On a day in which video of mayhem and bloodshed inundated social media, a widely shared photograph of Kim, alone on his knees, picking up the final pieces of garbage in a nearly empty rotunda, was a radical break from — and rejection of — the violent impulses that drove the country to the brink of collapse. Many people labeled him a “true patriot.” While Kim said he didn’t dwell much on the symbolic heft of his actions, the term was on his mind.

“I feel blessed to have this opportunity as a son of immigrants to be able to serve in Congress,” he said. “Democracy to me is this place of opportunity that is affording me a chance to do something extraordinary.”

“I feel blessed to have this opportunity as a son of immigrants to be able to serve in Congress,” he said. “Democracy to me is this place of opportunity that is affording me a chance to do something extraordinary.”

Andy Kim speaks during a debate in Newark, New Jersey, on Oct. 31, 2018.
Andy Kim at a debate in Newark, N.J., on Oct. 31, 2018.Julio Cortez / AP file

In 2018, Kim became the first Asian American to represent New Jersey in Congress, flipping a predominantly white district that voted for Trump in 2016 and did so again in 2020. (Kim won re-election in November despite voting to impeach the president last year.)

The irony of a history-making Korean American lawmaker dusting up after a white supremacist riot is not lost on Kim. But he also pointed to the progress that’s been made.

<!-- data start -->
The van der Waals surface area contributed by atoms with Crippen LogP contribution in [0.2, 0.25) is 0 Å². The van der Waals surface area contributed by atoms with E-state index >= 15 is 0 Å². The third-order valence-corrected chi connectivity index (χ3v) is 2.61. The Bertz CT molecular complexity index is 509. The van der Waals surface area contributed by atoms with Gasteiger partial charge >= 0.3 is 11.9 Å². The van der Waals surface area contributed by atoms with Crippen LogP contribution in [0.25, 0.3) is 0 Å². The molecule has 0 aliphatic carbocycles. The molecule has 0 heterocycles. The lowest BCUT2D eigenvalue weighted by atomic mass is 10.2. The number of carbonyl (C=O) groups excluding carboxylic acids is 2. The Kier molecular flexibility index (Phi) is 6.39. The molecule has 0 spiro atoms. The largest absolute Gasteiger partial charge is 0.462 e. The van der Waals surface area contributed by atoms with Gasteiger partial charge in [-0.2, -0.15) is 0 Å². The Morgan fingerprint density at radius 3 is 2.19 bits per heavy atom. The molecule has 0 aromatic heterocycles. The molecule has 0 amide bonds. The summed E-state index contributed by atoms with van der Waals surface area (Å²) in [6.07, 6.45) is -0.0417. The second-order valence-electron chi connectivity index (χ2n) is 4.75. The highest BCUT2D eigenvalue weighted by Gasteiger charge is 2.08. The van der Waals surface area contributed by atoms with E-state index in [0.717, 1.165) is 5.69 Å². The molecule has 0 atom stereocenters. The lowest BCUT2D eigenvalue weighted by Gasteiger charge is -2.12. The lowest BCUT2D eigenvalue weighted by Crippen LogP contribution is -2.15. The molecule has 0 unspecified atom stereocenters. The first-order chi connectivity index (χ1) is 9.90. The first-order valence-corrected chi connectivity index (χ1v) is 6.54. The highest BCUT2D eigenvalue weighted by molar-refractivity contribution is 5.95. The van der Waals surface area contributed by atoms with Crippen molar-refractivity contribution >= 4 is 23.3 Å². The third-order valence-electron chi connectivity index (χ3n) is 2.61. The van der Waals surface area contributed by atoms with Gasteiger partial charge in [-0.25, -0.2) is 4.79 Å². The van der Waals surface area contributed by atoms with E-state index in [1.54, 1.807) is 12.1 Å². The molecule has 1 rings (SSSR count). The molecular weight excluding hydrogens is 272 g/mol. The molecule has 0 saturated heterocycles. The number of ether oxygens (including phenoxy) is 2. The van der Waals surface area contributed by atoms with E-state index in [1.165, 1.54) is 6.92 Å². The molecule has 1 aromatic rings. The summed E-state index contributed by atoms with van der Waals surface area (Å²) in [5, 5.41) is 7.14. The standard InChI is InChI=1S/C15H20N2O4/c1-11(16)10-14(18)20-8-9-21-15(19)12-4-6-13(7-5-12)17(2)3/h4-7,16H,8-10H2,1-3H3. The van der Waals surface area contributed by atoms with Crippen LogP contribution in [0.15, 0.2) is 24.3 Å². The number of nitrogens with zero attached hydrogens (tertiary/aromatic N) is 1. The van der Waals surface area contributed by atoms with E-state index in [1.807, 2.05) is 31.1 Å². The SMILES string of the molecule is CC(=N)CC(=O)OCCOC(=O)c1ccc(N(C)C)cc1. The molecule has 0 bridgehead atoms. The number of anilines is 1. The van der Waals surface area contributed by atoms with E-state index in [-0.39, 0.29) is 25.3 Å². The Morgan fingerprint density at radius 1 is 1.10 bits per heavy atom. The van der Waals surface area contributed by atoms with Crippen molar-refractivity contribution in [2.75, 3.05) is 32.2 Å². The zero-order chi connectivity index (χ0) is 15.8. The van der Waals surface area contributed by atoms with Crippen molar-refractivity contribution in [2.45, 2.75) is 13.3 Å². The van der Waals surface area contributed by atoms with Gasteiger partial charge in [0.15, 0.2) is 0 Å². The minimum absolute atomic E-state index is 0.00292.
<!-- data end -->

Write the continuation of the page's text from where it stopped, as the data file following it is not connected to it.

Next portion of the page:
“I represent a district where the vast majority of people do not look like me,” he said. “But they’ve voted for me twice now to be their representative, and that’s a beautiful thing. There are others who seek to make me seem like an ‘other’ whether it’s because of skin color, or gender, or sexuality. But that’s not what this is about. We’re all Americans.”

A former national security aide under Presidents George W. Bush and Barack Obama, Kim recently spoke about how simmering ideological tensions can become dangerous during presidential transitions. But while he expected the hate and anger that defined the Trump era to escalate in the aftermath of the election, Wednesday’s events still shocked him. In the roughly six hours he spent sheltered in his office, he worried about the safety of his colleagues and staffers as the pro-Trump mob ransacked the Capitol.

At one point, he recalled receiving a security alert that Capitol police had lost control of the building.

“I’ve spent a lot of time in Afghanistan and Iraq, I’ve been in war zones where I’ve had to shelter in place, but I never would have imagined that this would happen here,” he said, noting that he didn’t know at the time whether the rioters were armed. “It was a terrifying experience.”

Bridging the deep racial and ideological chasms in this country, Kim said, will require legislative action to rein in the radicalization of white supremacists and the proliferation of disinformation.

At the same time, he said, there must also be profound shifts in the way Americans treat one another on a personal level.

“The depth of the divisions that we have isn’t something any single law can wipe off the face of our planet,” he said. “We also need to recognize that how we get through that is by seeing the humanity in each other. There are ways we can have debates and disagreements but not resort to violence.”